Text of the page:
Their answer, call them “electronic persons” give them a union card and send them off to work.  Sort of Centennial Man meets Norma Rea.  Simply mandate that robots are people. Preferably well compensated, highly taxed Frenchmen and presto competitive edge against humans removed assembly lines are back up and running, tax receipts continue all back to normal anyone for some wine and lunch?  R2D2 will you be joining us?

The end result of this would be to impoverish the entire continent.   This is nonsense, which means in Europe there’s a pretty good chance it will happen.

I once read my favorite dingbat economist Paul Krugman said “productivity isn’t everything”. Ah, well, Paul, in the long run productivity is pretty much everything. Since time began machines make every hour of human labor more productive which has improved the human condition.  I can’t see us stopping now.  Then I can’t understand how a proposal to tax people who employ robots to make us safer and economically better off is a good thing.

For me the scariest word I saw in the Gates article was EMPATHY.  Bill thinks government should show empathy to displaced workers and this tax on robots is the way to do that.  That scares me.  I don’t know about you but all my dealings with the government came with a guy with a badge and a gun and the not too subtle implication that they will use both if I did not comply to what they wanted.  I have never received empathy from the government nor do I expect it.  Government is about POWER, not empathy.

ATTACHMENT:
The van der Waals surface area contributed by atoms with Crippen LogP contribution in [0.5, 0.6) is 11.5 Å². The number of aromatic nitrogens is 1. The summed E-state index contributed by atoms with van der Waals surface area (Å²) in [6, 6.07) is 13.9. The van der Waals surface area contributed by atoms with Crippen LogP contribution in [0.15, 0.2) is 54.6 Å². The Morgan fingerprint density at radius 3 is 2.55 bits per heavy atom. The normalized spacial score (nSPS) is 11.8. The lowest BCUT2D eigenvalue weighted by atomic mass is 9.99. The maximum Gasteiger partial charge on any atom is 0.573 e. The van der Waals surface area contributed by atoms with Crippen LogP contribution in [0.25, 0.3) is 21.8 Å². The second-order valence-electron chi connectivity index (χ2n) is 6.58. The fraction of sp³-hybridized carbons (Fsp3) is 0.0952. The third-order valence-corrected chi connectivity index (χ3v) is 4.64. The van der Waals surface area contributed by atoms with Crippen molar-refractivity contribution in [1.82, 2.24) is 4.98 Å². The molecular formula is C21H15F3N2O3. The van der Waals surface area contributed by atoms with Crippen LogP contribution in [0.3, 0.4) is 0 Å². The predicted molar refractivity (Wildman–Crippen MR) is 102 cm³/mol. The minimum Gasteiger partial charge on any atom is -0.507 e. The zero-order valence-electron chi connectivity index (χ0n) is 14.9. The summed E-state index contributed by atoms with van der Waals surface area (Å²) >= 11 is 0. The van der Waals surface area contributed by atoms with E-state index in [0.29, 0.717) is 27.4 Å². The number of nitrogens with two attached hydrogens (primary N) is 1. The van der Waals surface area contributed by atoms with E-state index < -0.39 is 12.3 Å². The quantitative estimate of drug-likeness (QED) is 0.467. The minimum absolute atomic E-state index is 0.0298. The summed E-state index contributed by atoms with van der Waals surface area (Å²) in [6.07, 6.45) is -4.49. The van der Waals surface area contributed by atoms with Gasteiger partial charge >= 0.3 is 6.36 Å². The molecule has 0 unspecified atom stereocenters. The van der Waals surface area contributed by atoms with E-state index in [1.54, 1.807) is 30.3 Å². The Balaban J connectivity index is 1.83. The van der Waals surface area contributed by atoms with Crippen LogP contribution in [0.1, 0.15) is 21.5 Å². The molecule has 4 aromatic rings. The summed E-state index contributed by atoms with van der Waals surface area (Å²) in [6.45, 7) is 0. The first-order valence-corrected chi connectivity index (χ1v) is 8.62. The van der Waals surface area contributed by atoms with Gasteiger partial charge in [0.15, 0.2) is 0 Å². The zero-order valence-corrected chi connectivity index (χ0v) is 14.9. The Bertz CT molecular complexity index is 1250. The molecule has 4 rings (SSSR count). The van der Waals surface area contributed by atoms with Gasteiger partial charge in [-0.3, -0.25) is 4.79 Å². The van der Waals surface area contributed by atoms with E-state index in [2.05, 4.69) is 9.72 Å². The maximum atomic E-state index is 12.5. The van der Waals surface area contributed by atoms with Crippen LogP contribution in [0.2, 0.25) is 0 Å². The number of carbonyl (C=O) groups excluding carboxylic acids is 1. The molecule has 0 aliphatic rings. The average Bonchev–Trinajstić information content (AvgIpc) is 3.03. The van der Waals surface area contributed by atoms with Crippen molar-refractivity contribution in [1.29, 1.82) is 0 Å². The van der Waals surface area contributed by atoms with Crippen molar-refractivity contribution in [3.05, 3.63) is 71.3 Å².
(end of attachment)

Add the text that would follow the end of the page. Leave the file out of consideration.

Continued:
Free exchange is the form of social interaction that most encourages empathy.  If you want something, and somebody else has it, what’s the best way to get it?  Well, you can use force and steal it, you can beg, borrow, or you can trade for it, trust me for 80,000 years trading has been the most successful, least bloody way of achieving empathy.  The Government will use force and steal it. Legally of course!

We’ve been here before, we’ll solve the problem.  Taxes and big Government is not the one that will work.  I’m open to suggestions.  jgriff4039@hotmail.com